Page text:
Samsung’s new strategy is to pack mid-range smartphones with more tech
Samsung may be in a league of its own in the high-end segment of the market but it’s no secret that the company has been having a tough time competing in the mid-range segment. Chinese manufacturers are consistently eroding Samsung’s share in the affordable segment and the company is now overhauling its strategy to prevent the decline.
DJ Koh, president of mobile communications at Samsung Electronics, has confirmed that Samsung is overhauling its smartphone strategy. The company will now be packing more technology in its mid-range devices to appeal to the masses that can’t afford the flagships.
Samsung will be developing higher-spec mid-range handsets
It’s a strategy that the Chinese manufacturers have used to their advantage. They have aggressively priced devices with better tech compared to Samsung’s offerings in the mid-range segment. This has caused the company’s lead to reduce gradually in key markets like India where most customers purchase cheaper but higher-spec devices.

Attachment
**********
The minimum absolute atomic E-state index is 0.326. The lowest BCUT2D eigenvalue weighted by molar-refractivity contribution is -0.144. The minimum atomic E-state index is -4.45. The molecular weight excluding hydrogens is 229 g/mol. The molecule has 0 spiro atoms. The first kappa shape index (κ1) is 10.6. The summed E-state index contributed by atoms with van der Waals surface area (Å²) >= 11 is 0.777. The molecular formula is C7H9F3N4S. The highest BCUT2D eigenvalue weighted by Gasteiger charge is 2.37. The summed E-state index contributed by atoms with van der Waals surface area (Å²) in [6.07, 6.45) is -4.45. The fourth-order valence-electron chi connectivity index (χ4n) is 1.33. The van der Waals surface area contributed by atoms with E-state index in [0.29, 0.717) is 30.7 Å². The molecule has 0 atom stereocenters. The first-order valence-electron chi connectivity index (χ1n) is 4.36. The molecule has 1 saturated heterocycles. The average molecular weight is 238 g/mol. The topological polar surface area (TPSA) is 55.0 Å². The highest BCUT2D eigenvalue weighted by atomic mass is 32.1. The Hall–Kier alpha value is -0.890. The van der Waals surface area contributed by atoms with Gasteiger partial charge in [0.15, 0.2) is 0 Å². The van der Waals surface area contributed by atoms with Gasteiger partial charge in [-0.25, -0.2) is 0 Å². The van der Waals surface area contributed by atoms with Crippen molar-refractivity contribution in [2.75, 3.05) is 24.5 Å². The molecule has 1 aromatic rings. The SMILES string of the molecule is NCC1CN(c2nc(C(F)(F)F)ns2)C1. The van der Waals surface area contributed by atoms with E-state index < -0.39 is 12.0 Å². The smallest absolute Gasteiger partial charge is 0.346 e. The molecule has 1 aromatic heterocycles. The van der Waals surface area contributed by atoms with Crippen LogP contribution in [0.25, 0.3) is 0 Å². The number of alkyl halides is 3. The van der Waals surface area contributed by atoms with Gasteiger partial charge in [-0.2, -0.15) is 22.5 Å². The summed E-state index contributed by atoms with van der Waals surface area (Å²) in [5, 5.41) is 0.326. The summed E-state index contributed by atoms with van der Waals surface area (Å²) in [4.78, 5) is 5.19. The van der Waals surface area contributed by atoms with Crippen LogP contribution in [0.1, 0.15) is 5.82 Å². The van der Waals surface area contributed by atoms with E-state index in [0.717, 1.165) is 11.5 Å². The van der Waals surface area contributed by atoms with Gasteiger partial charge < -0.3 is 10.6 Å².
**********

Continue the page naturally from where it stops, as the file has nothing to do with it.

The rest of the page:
Koh said that this change in strategy for its mid-range devices like the Galaxy A series is also meant to make its devices appeal more to millennials. Instead of introducing new technology in the flagship Galaxy S and Galaxy Note series, the company will now look to bring some of those cutting-edge features to its affordable models first. One of the first devices based on this strategy is going to be released later this year.
“In the past, I brought the new technology and differentiation to the flagship model and then moved to the mid-end. But I have changed my strategy from this year to bring technology and differentiation points starting from the mid-end,” Koh told CNBC.
He added that the company is very much focusing on millennials who can’t afford the flagship models. That’s why Samsung is now trying to differentiate the mid-section because the idea is to deliver meaningful innovation to these customers. Koh also pointed out that Samsung could also release these cheaper models more often than just once a year.
It remains to be seen, though, if this change in strategy is going to achieve the intended results.